How Piers Haggard’s The Blood On Satan’s Claw Became A Cornerstone Of Folk Horror

When I left England in 2009 to live in the Czech Republic, I was totally done with the whole thing. I was broke, had no career prospects, and hated the lifestyle. If it wasn’t for family and a few close friends, I would have gladly never set foot on the island again. That disillusionment might have lasted forever if it wasn’t for folk horror, which, in a strange way, helped me reconnect with my home country. It was the BBC’s wonderfully chilling adaptation of “A Warning to the Curious” that really got me into it. Based on the ghost story by M.R. James, many scenes were filmed in Aldeburgh on the Suffolk Coast, not far from where I grew up. That really gave me a jolt of recognition; I love the county’s desolate beaches and big open skies, and I was suddenly filled with affection and longing for England for the first time in a very long while. As I dug further into British folk horror, I got more of the same sensation: These were films that I could feel in my bones.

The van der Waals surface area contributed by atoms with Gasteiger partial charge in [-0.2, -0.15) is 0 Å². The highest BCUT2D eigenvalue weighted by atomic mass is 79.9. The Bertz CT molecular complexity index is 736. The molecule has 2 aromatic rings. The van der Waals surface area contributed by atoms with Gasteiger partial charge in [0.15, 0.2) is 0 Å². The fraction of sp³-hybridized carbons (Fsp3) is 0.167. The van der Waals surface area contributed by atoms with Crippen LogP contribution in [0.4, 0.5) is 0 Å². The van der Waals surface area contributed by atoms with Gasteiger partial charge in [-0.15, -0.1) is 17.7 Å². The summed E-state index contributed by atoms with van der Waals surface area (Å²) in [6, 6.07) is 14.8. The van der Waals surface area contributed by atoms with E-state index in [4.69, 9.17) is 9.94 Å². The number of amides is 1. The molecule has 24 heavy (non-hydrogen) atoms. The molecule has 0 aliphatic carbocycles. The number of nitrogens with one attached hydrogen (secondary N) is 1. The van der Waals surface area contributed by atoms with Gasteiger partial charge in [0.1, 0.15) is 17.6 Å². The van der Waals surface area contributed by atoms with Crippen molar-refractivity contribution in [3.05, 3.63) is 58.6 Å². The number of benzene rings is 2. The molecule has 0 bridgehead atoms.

The core texts of the folk horror canon are three films that have become known as the “Unholy Trinity:” Michael Reeves’s “Witchfinder General,” Piers Haggard’s “The Blood on Satan’s Claw,” and Robin Hardy’s “The Wicker Man.” The middle film of this unofficial trilogy, whose director sadly passed away this week aged 83, is by far the lesser known. Haggard’s insidious tale of ancient evil ravaging a small rural community bombed on its first release and might have been forgotten altogether, but over 50 years later it is now cherished as one of the cornerstones of the entire folk horror genre… read more >

The Blood on Satan’s Claw 1971 Vintage Men’s T-Shirt

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